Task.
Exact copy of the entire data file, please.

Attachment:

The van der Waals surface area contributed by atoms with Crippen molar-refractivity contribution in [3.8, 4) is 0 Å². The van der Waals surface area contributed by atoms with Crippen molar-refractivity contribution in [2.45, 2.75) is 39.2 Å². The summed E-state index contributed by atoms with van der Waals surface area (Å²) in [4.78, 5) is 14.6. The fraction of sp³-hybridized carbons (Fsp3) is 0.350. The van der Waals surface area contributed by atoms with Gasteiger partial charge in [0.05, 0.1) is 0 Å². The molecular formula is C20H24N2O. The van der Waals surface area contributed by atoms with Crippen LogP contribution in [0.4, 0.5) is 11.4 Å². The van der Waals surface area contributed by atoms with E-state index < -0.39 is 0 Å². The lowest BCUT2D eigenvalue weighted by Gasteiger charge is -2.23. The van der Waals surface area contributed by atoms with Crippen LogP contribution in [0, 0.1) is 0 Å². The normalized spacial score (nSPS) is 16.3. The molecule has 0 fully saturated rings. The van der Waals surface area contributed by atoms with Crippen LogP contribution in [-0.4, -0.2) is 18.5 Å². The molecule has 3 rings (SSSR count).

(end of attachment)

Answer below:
The van der Waals surface area contributed by atoms with Crippen molar-refractivity contribution in [3.8, 4) is 0 Å². The van der Waals surface area contributed by atoms with Crippen molar-refractivity contribution in [2.45, 2.75) is 39.2 Å². The summed E-state index contributed by atoms with van der Waals surface area (Å²) in [4.78, 5) is 14.6. The fraction of sp³-hybridized carbons (Fsp3) is 0.350. The van der Waals surface area contributed by atoms with Gasteiger partial charge in [0.05, 0.1) is 0 Å². The molecular formula is C20H24N2O. The van der Waals surface area contributed by atoms with Crippen LogP contribution in [0.4, 0.5) is 11.4 Å². The van der Waals surface area contributed by atoms with E-state index < -0.39 is 0 Å². The lowest BCUT2D eigenvalue weighted by Gasteiger charge is -2.23. The van der Waals surface area contributed by atoms with Crippen LogP contribution in [0, 0.1) is 0 Å². The normalized spacial score (nSPS) is 16.3. The molecule has 0 fully saturated rings. The van der Waals surface area contributed by atoms with Crippen LogP contribution in [-0.4, -0.2) is 18.5 Å². The molecule has 3 rings (SSSR count).